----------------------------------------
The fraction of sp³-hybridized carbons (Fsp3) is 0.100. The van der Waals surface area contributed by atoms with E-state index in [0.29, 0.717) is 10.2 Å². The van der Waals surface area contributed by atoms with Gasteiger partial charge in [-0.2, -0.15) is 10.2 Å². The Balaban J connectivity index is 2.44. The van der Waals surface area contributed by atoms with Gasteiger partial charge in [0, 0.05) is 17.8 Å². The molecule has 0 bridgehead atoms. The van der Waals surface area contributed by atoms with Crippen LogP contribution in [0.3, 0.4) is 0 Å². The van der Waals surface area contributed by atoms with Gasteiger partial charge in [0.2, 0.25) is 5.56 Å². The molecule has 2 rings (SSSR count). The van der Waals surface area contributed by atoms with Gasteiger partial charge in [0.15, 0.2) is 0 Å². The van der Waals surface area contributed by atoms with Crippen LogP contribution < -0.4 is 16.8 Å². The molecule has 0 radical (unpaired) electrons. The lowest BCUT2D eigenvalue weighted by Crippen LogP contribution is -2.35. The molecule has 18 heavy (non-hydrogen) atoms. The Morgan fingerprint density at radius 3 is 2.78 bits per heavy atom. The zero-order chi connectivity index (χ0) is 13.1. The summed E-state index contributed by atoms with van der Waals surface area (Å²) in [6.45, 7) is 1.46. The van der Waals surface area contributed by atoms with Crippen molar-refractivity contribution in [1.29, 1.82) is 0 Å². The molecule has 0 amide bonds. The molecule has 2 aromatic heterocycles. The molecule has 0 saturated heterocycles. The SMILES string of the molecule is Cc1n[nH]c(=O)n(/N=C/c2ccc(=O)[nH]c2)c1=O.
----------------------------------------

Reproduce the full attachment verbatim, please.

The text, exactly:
The fraction of sp³-hybridized carbons (Fsp3) is 0.100. The van der Waals surface area contributed by atoms with E-state index in [0.29, 0.717) is 10.2 Å². The van der Waals surface area contributed by atoms with Gasteiger partial charge in [-0.2, -0.15) is 10.2 Å². The Balaban J connectivity index is 2.44. The van der Waals surface area contributed by atoms with Gasteiger partial charge in [0, 0.05) is 17.8 Å². The molecule has 0 bridgehead atoms. The van der Waals surface area contributed by atoms with Crippen LogP contribution in [0.3, 0.4) is 0 Å². The van der Waals surface area contributed by atoms with Gasteiger partial charge in [0.2, 0.25) is 5.56 Å². The molecule has 2 rings (SSSR count). The van der Waals surface area contributed by atoms with Gasteiger partial charge in [0.15, 0.2) is 0 Å². The van der Waals surface area contributed by atoms with Crippen LogP contribution < -0.4 is 16.8 Å². The molecule has 0 radical (unpaired) electrons. The lowest BCUT2D eigenvalue weighted by Crippen LogP contribution is -2.35. The molecule has 18 heavy (non-hydrogen) atoms. The Morgan fingerprint density at radius 3 is 2.78 bits per heavy atom. The zero-order chi connectivity index (χ0) is 13.1. The summed E-state index contributed by atoms with van der Waals surface area (Å²) in [6.45, 7) is 1.46. The van der Waals surface area contributed by atoms with Crippen molar-refractivity contribution in [1.29, 1.82) is 0 Å². The molecule has 0 amide bonds. The molecule has 2 aromatic heterocycles. The molecule has 0 saturated heterocycles. The SMILES string of the molecule is Cc1n[nH]c(=O)n(/N=C/c2ccc(=O)[nH]c2)c1=O.